Over 200,000 people in the United States are hospitalized each year from complications of influenza (the flu). Research has shown that pregnant women are at increased risk for serious complications of the flu. Since the best way to protect against the flu is to get vaccinated before flu season, the Centers for Disease Control and Prevention (CDC) recommends that all women who will be pregnant or who are pregnant during the flu season be vaccinated.
A number of factors make pregnant women more likely to have complications associated with the flu. For instance, pregnant women’s hearts are working harder, they have decreased lung capacity, and their immunity may be compromised.
Pregnant women who get the flu are at greater risk for serious illness and even death. If you experience flu symptoms (fever over 101ºF, chills, sweating, muscle aches, headache, runny nose, cough, sore throat), call your doctor. With proper care, serious complications can be prevented.
Studies have shown that flu shots are not associated with adverse effects on pregnancy outcomes including loss of pregnancy, preterm birth, or birth defects.
The CDC has approved the use of the flu shot for pregnant women. The flu shot contains an inactivated flu virus. However, the nasal-spray flu vaccine, which contains live, weakened flu viruses, is not approved for pregnant women. So if you are pregnant, make sure you get a flu shot, not the nasal spray vaccine.
Since the flu season in North America can begin as early as October and last as late as May, October is the best time to get a flu shot, but you can still get vaccinated any time during the flu season. If you are pregnant or plan to become pregnant during this year’s flu season, talk to your doctor in advance about getting a flu shot. It's important to note that, in some years, there is not always enough vaccine for everyone who needs one, especially early in the season. However, the CDC and state public health departments prioritize vaccinating pregnant women.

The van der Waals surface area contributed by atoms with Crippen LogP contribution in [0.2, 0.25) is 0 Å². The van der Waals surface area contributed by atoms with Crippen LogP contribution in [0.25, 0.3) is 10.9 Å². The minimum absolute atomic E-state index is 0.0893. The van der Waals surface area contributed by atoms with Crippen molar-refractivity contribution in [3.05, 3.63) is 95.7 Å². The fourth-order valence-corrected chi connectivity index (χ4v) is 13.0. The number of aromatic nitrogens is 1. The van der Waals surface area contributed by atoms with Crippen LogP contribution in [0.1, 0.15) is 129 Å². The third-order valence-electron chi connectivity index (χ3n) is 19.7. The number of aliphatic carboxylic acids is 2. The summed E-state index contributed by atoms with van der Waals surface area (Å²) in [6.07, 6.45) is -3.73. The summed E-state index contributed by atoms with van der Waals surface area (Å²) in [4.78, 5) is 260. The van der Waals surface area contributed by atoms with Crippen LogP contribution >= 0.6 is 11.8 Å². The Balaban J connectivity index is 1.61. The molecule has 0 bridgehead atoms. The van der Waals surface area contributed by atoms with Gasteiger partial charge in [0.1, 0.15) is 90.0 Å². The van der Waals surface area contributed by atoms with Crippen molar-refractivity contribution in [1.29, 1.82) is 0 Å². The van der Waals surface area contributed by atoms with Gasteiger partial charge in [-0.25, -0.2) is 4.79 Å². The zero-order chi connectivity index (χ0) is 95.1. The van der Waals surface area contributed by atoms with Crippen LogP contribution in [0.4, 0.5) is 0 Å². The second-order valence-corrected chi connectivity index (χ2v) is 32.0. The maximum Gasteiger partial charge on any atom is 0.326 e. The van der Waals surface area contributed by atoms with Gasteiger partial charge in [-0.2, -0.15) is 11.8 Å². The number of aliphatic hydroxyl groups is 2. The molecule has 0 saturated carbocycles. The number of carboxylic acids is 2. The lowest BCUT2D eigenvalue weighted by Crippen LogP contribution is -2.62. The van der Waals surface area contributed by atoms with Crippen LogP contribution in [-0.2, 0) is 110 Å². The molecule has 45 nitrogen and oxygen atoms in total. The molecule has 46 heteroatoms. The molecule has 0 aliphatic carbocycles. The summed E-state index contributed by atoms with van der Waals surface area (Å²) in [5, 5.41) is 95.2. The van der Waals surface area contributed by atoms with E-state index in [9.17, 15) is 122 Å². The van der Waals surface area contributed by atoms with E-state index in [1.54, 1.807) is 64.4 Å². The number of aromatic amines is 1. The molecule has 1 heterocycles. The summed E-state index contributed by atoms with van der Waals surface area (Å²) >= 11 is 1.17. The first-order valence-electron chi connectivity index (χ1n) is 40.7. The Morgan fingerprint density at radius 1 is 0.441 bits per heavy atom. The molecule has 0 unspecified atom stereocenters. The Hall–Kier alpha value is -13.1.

Once vaccinated, you most likely will have no serious problems. However, complications may occur. Minor side effects include soreness, redness, or swelling at the injection site; low-grade fever; and aches. More serious complications, such as severe allergic reactions, may occur on rare occasions.
It is estimated that an average of one to two hospitalizations could be prevented each year for every 1,000 pregnant women who get the flu vaccine.
Centers for Disease Control and Prevention
US Food and Drug Administration
Public Health Canada
Women's Health Matters
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Pregnancy: respiratory infections during pregnancy. American Academy of Family Physicians website. Available at: http://familydoctor.org/familydoctor/en/diseases-conditions/colds-and-the-flu/respiratory-infections-during-pregnancy.html. Updated November 2010. Accessed June 4, 2012.
Pregnant women & influenza (flu). Centers for Disease Control and Prevention website. Available at: http://www.cdc.gov/flu/protect/vaccine/pregnant.htm. Updated February 4, 2014. Accessed March 27, 2014.
Thimerosal and 2013-2014 seasonal flu vaccines. Centers for Disease Control and Prevention website. Available at: http://www.cdc.gov/flu/about/qa/thimerosal.htm. Updated September 3, 2013. Accessed March 27, 2014.
1/30/2014 DynaMed's Systematic Literature Surveillance http://www.ebscohost.com/dynamed/what.php: Safety of influenza A (H1N1) 2009 live attenuated monovalent vaccine in pregnant women. Obstet Gynecol. 2013 Dec;122(6):1271-8.
Last reviewed March 2014 by Michael Woods, MD
Please be aware that this information is provided to supplement the care provided by your physician. It is neither intended nor implied to be a substitute for professional medical advice. CALL YOUR HEALTHCARE PROVIDER IMMEDIATELY IF YOU THINK YOU MAY HAVE A MEDICAL EMERGENCY. Always seek the advice of your physician or other qualified health provider prior to starting any new treatment or with any questions you may have regarding a medical condition.
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